If academies are the answer…?

by Terry Wrigley

It takes time to transform a secondary school, so let’s concentrate on academies which had been open at least five years by last June’s GCSE. In other words, long enough for the pupils taking GCSEs to have studied at the academy from Year 7 through to Year 11.

There are 193 of these academies. 1 in 3 of these had below 40 percent of pupils achieving five or more A*-C grades including English and Maths – the official government ‘floor target’.

In other words, if these academies weren’t already academies, they would be forced to become academies! That is the Alice in Wonderland logic of Government policy.

In fact, 2 out of the first 3 schools to be turned into academies are below the 40 percent line, despite the millions of pounds spent on dazzling new buildings, and the army of consultants sent in to advise headteachers on how to “turn them round”. If academies are the answer, what was the question?

Altogether, 388 schools came below the floor target in June 2014. Of these:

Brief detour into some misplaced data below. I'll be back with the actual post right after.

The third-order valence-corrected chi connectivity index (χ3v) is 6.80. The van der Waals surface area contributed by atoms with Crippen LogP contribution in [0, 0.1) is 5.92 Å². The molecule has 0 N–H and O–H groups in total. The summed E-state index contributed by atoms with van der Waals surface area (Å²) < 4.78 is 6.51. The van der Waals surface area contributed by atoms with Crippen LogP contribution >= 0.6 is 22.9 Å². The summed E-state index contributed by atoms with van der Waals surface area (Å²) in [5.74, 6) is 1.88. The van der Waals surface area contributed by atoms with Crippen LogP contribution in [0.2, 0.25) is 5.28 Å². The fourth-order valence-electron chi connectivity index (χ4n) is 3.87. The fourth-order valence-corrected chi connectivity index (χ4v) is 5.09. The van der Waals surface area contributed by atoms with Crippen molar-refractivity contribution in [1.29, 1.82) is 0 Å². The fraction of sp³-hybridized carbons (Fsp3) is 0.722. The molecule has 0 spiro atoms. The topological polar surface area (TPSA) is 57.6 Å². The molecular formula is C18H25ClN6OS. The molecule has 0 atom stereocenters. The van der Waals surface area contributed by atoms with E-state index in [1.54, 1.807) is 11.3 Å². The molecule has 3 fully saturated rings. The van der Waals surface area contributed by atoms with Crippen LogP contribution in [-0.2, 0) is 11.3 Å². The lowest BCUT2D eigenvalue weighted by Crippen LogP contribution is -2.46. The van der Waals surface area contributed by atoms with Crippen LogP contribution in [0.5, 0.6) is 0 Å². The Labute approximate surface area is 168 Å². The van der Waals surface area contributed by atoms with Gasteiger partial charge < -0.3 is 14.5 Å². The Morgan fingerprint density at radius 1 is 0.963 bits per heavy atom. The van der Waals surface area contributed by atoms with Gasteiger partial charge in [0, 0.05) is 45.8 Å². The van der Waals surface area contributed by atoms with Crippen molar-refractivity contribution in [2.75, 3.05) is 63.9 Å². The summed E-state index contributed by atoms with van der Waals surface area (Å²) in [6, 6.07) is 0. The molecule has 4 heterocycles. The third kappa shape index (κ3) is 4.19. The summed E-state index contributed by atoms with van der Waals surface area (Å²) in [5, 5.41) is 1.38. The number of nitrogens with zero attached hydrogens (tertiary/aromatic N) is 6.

42% were sponsored academies (162 schools)

16% were ‘converter academies’ (64 schools)

21% were community schools (82 schools)

21% were foundation, voluntary aided or controlled schools (80 schools).

It is clear from this that academies are proportionally at least as likely to fall below the floor target as schools which aren’t academies. How can the Government explain this?

‘Converter academies’ are schools which, under the Conservative / LibDem Coalition, were judged so successful that they didn’t even need a sponsor: the Government declared that they could manage their own affairs entirely independently, without guidance from either the local council or an academy chain. How can the Government explain away the 64 converter academies which are already ‘below the floor’?

It gives me no pleasure to register low achievement. I don’t want to see any school stigmatised. But we have to challenge the topsy-turvy logic behind the Government’s seizure of local schools.

The Government’s new education bill signals a dictatorial turn. It removes even the pretence of consulting with parents and governors.

It compels governing bodies to collaborate with any sponsor imposed by government – on past performance including second-hand car dealers, carpet salesmen, Christian fundamentalists seizing an opportunity, tax-avoiding “philanthropic” hedge funds, not to mention Conservative Party donors.

It means that school buildings paid for from national and local taxes will no longer be available for community use.

It means more schools able to bar their doors to local children.

Is this what democracy looks like?

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